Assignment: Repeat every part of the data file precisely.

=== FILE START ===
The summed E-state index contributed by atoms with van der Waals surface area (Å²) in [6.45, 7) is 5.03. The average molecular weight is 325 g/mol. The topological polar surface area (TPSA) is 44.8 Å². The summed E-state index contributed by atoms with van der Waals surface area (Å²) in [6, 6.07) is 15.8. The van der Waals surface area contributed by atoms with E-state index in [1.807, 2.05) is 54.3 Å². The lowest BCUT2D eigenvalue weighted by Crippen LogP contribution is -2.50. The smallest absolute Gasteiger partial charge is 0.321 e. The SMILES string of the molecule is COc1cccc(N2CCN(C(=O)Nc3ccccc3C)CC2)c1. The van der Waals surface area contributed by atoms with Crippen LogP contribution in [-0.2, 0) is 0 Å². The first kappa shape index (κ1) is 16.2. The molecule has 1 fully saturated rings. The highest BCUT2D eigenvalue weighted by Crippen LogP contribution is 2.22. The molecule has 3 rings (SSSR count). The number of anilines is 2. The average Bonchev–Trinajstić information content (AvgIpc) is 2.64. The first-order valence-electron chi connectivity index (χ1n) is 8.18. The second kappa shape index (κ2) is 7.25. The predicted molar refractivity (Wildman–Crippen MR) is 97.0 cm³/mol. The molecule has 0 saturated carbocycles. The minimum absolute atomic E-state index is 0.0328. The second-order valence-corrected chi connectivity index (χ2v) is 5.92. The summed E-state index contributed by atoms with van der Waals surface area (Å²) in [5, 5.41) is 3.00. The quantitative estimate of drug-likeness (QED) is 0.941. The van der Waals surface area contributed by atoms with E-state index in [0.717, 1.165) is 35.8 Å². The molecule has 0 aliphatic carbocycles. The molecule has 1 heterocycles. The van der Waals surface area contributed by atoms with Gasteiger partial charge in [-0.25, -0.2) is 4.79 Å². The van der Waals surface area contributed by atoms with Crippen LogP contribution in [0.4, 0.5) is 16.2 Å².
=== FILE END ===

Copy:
The summed E-state index contributed by atoms with van der Waals surface area (Å²) in [6.45, 7) is 5.03. The average molecular weight is 325 g/mol. The topological polar surface area (TPSA) is 44.8 Å². The summed E-state index contributed by atoms with van der Waals surface area (Å²) in [6, 6.07) is 15.8. The van der Waals surface area contributed by atoms with E-state index in [1.807, 2.05) is 54.3 Å². The lowest BCUT2D eigenvalue weighted by Crippen LogP contribution is -2.50. The smallest absolute Gasteiger partial charge is 0.321 e. The SMILES string of the molecule is COc1cccc(N2CCN(C(=O)Nc3ccccc3C)CC2)c1. The van der Waals surface area contributed by atoms with Crippen LogP contribution in [-0.2, 0) is 0 Å². The first kappa shape index (κ1) is 16.2. The molecule has 1 fully saturated rings. The highest BCUT2D eigenvalue weighted by Crippen LogP contribution is 2.22. The molecule has 3 rings (SSSR count). The number of anilines is 2. The average Bonchev–Trinajstić information content (AvgIpc) is 2.64. The first-order valence-electron chi connectivity index (χ1n) is 8.18. The second kappa shape index (κ2) is 7.25. The predicted molar refractivity (Wildman–Crippen MR) is 97.0 cm³/mol. The molecule has 0 saturated carbocycles. The minimum absolute atomic E-state index is 0.0328. The second-order valence-corrected chi connectivity index (χ2v) is 5.92. The summed E-state index contributed by atoms with van der Waals surface area (Å²) in [5, 5.41) is 3.00. The quantitative estimate of drug-likeness (QED) is 0.941. The van der Waals surface area contributed by atoms with E-state index in [0.717, 1.165) is 35.8 Å². The molecule has 0 aliphatic carbocycles. The molecule has 1 heterocycles. The van der Waals surface area contributed by atoms with Gasteiger partial charge in [-0.25, -0.2) is 4.79 Å². The van der Waals surface area contributed by atoms with Crippen LogP contribution in [0.4, 0.5) is 16.2 Å².